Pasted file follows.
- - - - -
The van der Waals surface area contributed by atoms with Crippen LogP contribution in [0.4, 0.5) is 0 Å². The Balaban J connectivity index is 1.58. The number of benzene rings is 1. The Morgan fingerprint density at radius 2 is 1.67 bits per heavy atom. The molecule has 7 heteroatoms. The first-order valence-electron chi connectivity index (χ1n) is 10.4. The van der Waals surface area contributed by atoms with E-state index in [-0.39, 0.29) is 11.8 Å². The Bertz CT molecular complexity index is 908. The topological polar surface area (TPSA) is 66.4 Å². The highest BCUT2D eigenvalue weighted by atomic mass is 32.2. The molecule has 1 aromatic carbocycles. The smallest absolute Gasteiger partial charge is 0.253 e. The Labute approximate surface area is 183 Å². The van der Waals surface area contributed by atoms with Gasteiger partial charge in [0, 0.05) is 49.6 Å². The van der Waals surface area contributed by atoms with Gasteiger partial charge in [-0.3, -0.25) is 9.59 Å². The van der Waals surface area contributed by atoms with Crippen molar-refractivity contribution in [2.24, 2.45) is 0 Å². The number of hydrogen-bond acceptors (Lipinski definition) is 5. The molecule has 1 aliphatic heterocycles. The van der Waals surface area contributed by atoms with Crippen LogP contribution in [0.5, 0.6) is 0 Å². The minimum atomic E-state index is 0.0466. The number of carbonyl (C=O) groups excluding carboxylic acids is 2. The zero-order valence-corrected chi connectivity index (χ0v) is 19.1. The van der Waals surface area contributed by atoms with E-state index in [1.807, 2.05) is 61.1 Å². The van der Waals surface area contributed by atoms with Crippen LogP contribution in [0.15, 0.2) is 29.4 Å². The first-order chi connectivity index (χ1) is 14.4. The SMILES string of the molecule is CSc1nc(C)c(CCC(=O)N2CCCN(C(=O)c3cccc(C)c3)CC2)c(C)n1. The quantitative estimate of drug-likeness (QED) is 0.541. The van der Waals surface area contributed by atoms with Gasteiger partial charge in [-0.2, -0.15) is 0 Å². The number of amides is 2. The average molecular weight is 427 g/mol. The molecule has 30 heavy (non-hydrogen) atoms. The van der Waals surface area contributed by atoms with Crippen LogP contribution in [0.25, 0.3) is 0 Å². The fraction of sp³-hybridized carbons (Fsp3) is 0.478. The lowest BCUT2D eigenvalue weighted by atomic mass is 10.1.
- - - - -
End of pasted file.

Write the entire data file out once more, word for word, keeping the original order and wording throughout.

The van der Waals surface area contributed by atoms with Crippen LogP contribution in [0.4, 0.5) is 0 Å². The Balaban J connectivity index is 1.58. The number of benzene rings is 1. The Morgan fingerprint density at radius 2 is 1.67 bits per heavy atom. The molecule has 7 heteroatoms. The first-order valence-electron chi connectivity index (χ1n) is 10.4. The van der Waals surface area contributed by atoms with E-state index in [-0.39, 0.29) is 11.8 Å². The Bertz CT molecular complexity index is 908. The topological polar surface area (TPSA) is 66.4 Å². The highest BCUT2D eigenvalue weighted by atomic mass is 32.2. The molecule has 1 aromatic carbocycles. The smallest absolute Gasteiger partial charge is 0.253 e. The Labute approximate surface area is 183 Å². The van der Waals surface area contributed by atoms with Gasteiger partial charge in [0, 0.05) is 49.6 Å². The van der Waals surface area contributed by atoms with Gasteiger partial charge in [-0.3, -0.25) is 9.59 Å². The van der Waals surface area contributed by atoms with Crippen molar-refractivity contribution in [2.24, 2.45) is 0 Å². The number of hydrogen-bond acceptors (Lipinski definition) is 5. The molecule has 1 aliphatic heterocycles. The van der Waals surface area contributed by atoms with Crippen LogP contribution in [0.5, 0.6) is 0 Å². The minimum atomic E-state index is 0.0466. The number of carbonyl (C=O) groups excluding carboxylic acids is 2. The zero-order valence-corrected chi connectivity index (χ0v) is 19.1. The van der Waals surface area contributed by atoms with E-state index in [1.807, 2.05) is 61.1 Å². The van der Waals surface area contributed by atoms with Crippen LogP contribution in [0.15, 0.2) is 29.4 Å². The first-order chi connectivity index (χ1) is 14.4. The SMILES string of the molecule is CSc1nc(C)c(CCC(=O)N2CCCN(C(=O)c3cccc(C)c3)CC2)c(C)n1. The quantitative estimate of drug-likeness (QED) is 0.541. The van der Waals surface area contributed by atoms with Gasteiger partial charge in [-0.2, -0.15) is 0 Å². The number of amides is 2. The average molecular weight is 427 g/mol. The molecule has 30 heavy (non-hydrogen) atoms. The van der Waals surface area contributed by atoms with Crippen LogP contribution in [0.25, 0.3) is 0 Å². The fraction of sp³-hybridized carbons (Fsp3) is 0.478. The lowest BCUT2D eigenvalue weighted by atomic mass is 10.1.